Dee today to celebrate "Women of A Certain Age" today.
At 53, I certainly qualify...Here I am, menopausal, a grandmother six times over, and quite happy to be right where I am.
Recently I watched a commercial... a woman of 69 had a facelift. In the 'after' picture, three years later she looked perhaps 40...Do you know what I felt looking at that woman? Exhaustion. Just pure exhaustion. I thought how difficult it must be to keep up the facade of acting as young as she looked. Can you imagine trying to act 40 when you're 72? Not to mention the burden of looking for signs of aging that must be eradicated and the effort of continually monitoring your actions so you act as though you're half your age, because what's the point of looking 40 and acting 72? Mind you I have no problem whatsoever with a little judiciously applied makeup or hair color. I want to look my best...I just don't want to live a lie, so to speak. I want to enjoy the season of life I'm in.
Perhaps my perspective growing up was a bit different. I grew up
with a group of strong women on both the paternal and maternal sides of
my family. I had the joy and pleasure of being raised with two great
grandmothers who lived into their 90's; two grandmothers and great aunts who all lived well into their late
80's and mid 90's. My own mother was pretty awesome in her 50's and 60's. She's only slowed down in her 70's due to arthritis. By rights I am only middle aged by my
The women in my family lived full lives. They were strong women. They were wives and widows and grandmothers. They were homemakers and employees. They did it all, and I do mean all. They gardened, canned, sewed clothes and quilts, did yard work, worked, nursed family members through illnesses, drove cross country, went back to school to earn degrees. Most important of all was their attitude. It was never one of fear, or helplessness, or "I can't"-itis. They were intelligent, strong, independent. They were feminine and attractive and womanly. They were Women.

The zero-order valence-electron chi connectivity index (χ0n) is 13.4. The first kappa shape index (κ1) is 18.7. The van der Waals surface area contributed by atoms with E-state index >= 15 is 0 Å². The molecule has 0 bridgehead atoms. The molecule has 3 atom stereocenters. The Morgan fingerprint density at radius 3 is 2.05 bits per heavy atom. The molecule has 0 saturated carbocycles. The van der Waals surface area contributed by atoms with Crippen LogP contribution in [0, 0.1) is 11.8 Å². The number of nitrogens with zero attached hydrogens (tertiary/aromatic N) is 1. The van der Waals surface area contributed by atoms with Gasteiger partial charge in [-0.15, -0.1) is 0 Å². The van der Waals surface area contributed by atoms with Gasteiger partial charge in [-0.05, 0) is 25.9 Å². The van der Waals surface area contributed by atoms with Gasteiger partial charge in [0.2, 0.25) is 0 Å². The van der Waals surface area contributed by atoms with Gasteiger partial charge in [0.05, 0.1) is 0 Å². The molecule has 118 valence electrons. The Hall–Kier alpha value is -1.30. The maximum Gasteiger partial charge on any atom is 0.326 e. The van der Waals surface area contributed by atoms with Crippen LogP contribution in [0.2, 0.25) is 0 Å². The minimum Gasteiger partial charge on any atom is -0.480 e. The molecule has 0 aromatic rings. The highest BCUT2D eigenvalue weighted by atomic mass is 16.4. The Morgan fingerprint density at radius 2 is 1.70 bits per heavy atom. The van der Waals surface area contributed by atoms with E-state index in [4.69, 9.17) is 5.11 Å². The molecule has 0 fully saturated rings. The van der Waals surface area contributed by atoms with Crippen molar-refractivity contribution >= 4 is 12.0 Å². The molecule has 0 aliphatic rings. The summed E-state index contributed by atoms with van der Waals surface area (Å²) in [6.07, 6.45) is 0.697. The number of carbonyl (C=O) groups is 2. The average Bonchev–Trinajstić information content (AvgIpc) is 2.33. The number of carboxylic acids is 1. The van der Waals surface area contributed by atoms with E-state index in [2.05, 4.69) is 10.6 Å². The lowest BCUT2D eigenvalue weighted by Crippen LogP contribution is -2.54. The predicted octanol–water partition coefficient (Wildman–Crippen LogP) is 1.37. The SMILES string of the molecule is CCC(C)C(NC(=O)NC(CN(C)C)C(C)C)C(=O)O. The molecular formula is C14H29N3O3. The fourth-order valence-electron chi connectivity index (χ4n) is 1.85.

During my lifetime feminism really came into its own, but who needed that? I had before me the greatest examples in the world of what REAL Women looked like. There were right there in my family. The women in my family believed they were equal partners with their husbands. They were helpmeets, women who knew their husband was head of household but fully capable of turning their hands to fieldwork and housework, too. Their husbands were respected and they in turn respected their wives. The women earned incomes sewing, baking cakes, working in cotton mills. They made homes out of humble houses or two rooms in a relative's home. When they became widows, they were capable of carrying on with their lives, and embraced that season, as well. They were never helpless.
For my Celebrating Womanhood post, I want to celebrate the women who taught me about womanhood, and most especially about embracing this season of my life.
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